IT: So he had the ability to change a team's plan?
Sinegal: You wanted to know where he was on the field if you were on the opposing side of the ball. You could see it from a fan's standpoint, you could see it from the press box, cause I know coaches saw it from the field.
Harrison: Against Westfield last year, the only loss they had during the regular season was when we beat them. Jamaal had 400 yards but what they don't know is that (Joseph) had 18 tackles and he made the winning tackle on a drive. They ran a slip screen, he makes the tackle, and if he doesn't, it's first down and they keep moving the ball.
IT: Is there a defining moment for you that exemplifies Robert's ability as a football player?
Harrison: I can think of about 10 of them. We played against Pearland when he was a sophomore, and they had 71 plays and we had 29 plays because they couldn't stop our offense. Our offense had too many weapons that year, but we made them line up and take another snap and take another snap. We're up by two scores and then they score and get the ball back real quick, and they're coming down with a minute left, but the last play of the game Robert picks them off. We put him at free safety and he picks it off and is getting ready to run it back for a touchdown and I'm telling him to get down because it's over with. Another play, against Sterling, we put him at free, he comes over on a play that's about to be a touchdown, and he hits the guy, the ball flies out. There's a beautiful play against Tyler John Tyler this year, they go empty, so we go man and blitz 'em, and they throw quick to the No. 3 receiver on the bubble and Robert just squares up and you could see him come out of his hips. It was the most beautiful tackle I've ever seen. I could just go on and on and on. Interception when we played Spring to win the game, coming down. It looks like no one wants to win the game, because they keep turning it over, we keep turning it over, he gets the interception and stops them right there because they were about to go in and score. Then he turned around and scored a touchdown on offense.
IT: He played mainly free safety for you, but he's a guy you think could play either safety spot?
Harrison: When we were in our 4-2-5 scheme, he was still free safety but we moved him over to the tight end side, because we wanted him over to the most receiver side. It was a free safety scheme, so we cheated him over just a little bit to the tight end side. That's the guy that they can't block and he's going to make the tackle. When Robert tackles you, it stops. Whatever was going on, it stops. At this level, that's what I've seen. Of course, he's going to have to get bigger, maybe, but we said that about Jamaal and he seems to be doing alright.
IT: With his frame, what do you see as his ideal height/weight?
Harrison: I don't know how much taller he's going to get, but it looks like to me, he could be an NFL safety someday, and I'm not talking about an undersized safety, but like a Roy Williams-type. He could be 220 and carry it well. And keep his speed.
IT: What's he doing to work on his speed?
Sinegal: He's running track and that's the key. The track season hasn't started yet and we have a new track who's a speed coach.
IT: Is there anything you'd like to add about Robert that we didn't already cover?
Sinegal: I also coached Jordan Babineaux, who's playing in the Super Bowl, who was one of our kids prior to consolidating, and Robert has the same intensity, no, more, more intensity and understanding of the scheme of the defense, and Jordan plays the nickel package for the Seattle Seahawks, and Jordan loves to hit also. I think you can put Robert on special teams...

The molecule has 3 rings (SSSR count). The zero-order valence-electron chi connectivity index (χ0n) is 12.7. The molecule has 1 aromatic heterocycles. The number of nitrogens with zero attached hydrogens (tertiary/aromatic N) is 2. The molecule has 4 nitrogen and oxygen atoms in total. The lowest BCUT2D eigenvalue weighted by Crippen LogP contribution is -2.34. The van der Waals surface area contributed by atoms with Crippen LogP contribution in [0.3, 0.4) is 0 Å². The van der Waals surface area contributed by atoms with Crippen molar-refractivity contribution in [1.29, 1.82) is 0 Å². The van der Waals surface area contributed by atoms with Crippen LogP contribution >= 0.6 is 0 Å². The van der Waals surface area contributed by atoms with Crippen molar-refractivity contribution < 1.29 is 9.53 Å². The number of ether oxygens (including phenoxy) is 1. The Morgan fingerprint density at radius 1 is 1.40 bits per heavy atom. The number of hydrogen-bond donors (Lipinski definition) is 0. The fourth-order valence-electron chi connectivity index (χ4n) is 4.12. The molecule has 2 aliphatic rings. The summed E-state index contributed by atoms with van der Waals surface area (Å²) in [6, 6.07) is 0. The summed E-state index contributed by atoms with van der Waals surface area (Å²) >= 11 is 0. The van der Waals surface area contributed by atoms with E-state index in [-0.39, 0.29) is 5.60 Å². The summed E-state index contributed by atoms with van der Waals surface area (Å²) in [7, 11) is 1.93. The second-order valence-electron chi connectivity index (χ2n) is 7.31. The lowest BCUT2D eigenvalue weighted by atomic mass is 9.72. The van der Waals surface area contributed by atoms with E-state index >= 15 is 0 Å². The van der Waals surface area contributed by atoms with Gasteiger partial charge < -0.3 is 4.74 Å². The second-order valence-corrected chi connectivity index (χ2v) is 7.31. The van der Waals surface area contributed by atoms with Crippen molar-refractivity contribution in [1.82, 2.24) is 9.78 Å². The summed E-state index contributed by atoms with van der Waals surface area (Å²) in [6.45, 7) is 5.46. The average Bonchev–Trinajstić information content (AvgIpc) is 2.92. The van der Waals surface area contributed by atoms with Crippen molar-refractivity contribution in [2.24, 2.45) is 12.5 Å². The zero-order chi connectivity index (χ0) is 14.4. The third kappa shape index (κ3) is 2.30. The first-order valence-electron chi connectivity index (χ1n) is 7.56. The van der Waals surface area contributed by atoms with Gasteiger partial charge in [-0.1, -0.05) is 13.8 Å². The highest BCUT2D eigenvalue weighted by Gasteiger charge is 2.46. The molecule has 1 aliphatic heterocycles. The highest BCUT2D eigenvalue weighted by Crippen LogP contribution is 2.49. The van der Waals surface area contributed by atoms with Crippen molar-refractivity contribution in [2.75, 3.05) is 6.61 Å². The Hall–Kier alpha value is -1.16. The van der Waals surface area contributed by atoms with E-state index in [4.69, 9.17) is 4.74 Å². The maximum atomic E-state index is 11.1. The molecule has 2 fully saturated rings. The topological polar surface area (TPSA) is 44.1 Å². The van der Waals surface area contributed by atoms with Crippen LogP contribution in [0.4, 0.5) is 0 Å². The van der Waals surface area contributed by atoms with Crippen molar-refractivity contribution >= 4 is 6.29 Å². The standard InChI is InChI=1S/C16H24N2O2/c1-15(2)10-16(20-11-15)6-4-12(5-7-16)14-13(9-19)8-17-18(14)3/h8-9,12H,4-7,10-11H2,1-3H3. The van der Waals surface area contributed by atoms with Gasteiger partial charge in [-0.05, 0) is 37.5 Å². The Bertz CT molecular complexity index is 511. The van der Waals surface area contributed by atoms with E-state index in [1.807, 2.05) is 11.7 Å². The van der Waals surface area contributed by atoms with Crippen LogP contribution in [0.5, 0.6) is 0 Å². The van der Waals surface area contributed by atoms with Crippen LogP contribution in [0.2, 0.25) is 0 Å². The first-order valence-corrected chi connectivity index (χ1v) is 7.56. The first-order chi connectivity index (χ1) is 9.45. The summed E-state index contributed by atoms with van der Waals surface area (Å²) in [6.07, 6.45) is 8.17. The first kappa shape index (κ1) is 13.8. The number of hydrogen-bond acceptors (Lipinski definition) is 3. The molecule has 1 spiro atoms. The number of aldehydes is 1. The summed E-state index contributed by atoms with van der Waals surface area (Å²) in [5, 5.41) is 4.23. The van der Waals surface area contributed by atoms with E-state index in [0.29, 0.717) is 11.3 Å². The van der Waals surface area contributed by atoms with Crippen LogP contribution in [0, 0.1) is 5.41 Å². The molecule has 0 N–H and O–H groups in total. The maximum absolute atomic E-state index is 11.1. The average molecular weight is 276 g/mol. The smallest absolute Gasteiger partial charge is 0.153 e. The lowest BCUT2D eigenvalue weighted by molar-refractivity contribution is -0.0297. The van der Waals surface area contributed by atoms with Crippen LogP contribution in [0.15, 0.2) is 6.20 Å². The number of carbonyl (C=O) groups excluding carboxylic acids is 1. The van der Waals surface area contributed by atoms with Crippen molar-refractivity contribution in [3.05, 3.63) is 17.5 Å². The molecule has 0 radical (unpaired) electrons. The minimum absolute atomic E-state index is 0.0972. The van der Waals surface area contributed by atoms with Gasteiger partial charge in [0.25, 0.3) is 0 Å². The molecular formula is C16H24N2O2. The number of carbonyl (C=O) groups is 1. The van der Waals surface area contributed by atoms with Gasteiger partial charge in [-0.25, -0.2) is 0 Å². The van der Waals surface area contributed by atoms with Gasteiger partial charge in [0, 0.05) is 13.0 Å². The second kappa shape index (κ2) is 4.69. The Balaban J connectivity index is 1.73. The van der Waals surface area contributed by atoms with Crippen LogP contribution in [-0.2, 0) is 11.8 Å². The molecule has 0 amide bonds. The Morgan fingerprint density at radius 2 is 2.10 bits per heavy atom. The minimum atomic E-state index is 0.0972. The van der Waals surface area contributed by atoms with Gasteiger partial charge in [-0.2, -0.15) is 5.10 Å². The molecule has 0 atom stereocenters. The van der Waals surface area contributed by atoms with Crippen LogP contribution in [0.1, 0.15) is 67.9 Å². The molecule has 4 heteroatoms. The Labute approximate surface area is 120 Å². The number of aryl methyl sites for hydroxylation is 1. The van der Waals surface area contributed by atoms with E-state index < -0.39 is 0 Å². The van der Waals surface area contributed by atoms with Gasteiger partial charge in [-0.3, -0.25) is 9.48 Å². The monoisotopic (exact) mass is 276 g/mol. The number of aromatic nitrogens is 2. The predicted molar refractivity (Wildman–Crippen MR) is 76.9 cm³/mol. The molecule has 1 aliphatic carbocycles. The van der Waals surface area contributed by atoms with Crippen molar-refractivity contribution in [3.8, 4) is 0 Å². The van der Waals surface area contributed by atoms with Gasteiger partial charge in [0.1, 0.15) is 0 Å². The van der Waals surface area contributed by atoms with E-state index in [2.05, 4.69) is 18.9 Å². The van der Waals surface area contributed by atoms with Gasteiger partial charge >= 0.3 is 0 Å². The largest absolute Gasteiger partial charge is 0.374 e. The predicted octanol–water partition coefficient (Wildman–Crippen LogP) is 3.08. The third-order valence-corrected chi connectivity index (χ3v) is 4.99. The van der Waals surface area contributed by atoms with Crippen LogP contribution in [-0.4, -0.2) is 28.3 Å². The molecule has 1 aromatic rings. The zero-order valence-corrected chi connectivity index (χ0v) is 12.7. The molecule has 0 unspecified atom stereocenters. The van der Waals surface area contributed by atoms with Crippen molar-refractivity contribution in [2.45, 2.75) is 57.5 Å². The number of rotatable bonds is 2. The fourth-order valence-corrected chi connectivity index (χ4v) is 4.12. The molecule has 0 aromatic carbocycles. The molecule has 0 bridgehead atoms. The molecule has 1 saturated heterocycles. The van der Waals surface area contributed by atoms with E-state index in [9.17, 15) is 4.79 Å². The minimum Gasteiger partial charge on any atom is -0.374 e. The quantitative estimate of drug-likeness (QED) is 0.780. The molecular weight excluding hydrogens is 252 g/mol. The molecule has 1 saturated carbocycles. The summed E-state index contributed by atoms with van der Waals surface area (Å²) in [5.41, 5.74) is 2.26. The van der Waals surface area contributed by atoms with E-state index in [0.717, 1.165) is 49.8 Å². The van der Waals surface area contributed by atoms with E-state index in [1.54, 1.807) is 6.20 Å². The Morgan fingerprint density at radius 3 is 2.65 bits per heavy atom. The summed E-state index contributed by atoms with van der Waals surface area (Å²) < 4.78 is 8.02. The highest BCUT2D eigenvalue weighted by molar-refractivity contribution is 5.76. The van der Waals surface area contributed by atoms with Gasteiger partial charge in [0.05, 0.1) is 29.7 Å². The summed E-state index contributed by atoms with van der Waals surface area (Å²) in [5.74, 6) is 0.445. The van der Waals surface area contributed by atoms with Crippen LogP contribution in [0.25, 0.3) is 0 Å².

Harrison: Robert is a natural. He's a football player.
Sinegal: ...he's an athlete. You can put him anywhere. You can put him at offensive guard and he'll get the job done other than being undersized.
Harrison: On defense, he had to practice on defense. You can't just throw people out there, they've got to know what's going on, because on defense you face a different offense every week. So he spent most of his time practicing on defense. He didn't practice that much on offense, maybe a couple of periods each day, that's it, and they'd have some plays in for him and maybe the base plays that they've been doing since day one in the ninth and tenth grade, and he would come in and make the adjustment. He's not the type that has to do ball drills every day like receivers do. He doesn't have to do it. He can go out there and just do it. He's just a football player.
UT's Signing Day bio: Versatile, three-year letterman who was a two-way standout … a two-time all-state and three-time all-district pick at free safety … recorded 213 tackles (132 solo) and three interceptions over his final two seasons … also played running back, wide receiver and quarterback … was a Willie Ray Smith finalist (Outstanding Offensive and Defensive Players in Beaumont area) as a junior and senior … tabbed first team 5A all-state by The Associated Press as a senior … earned second-team all-state honors from the Texas Sports Writers Association … named the district MVP … was a member of the Port Arthur News Super team for three years and was named that publication's Defensive Player of the Year as a senior … tabbed second-team all-Greater Houston … named to Dave Campbell's Super Team second team in the preseason … notched 80 tackles (54 solo) two TFL, one INT and one forced fumble in only seven games that year … named honorable mention all-state by The Associated Press and the Texas Sports Writers Association as a junior … earned first team all-district (22-5A) honors … recorded 133 tackles (78 solo), 14 PBU and two INTs that year … earned second team all-district as a sophomore … has been on the Honor Roll since his sophomore year … ran track for the first time as a senior … enjoys playing video games … full name is Robert F. Joseph … born Sept. 11, 1987 in Port Arthur, Texas.
"It's been a dream my whole life to play at Texas, and I had the opportunity to have it come true. It's a very family oriented program. Coach Brown is down to earth and humble, and I'm excited to play there."
NEXT UP: DEON BEASLEY
[Note: Roy Watts was originally scheduled for today, but his report will now come later in the series.]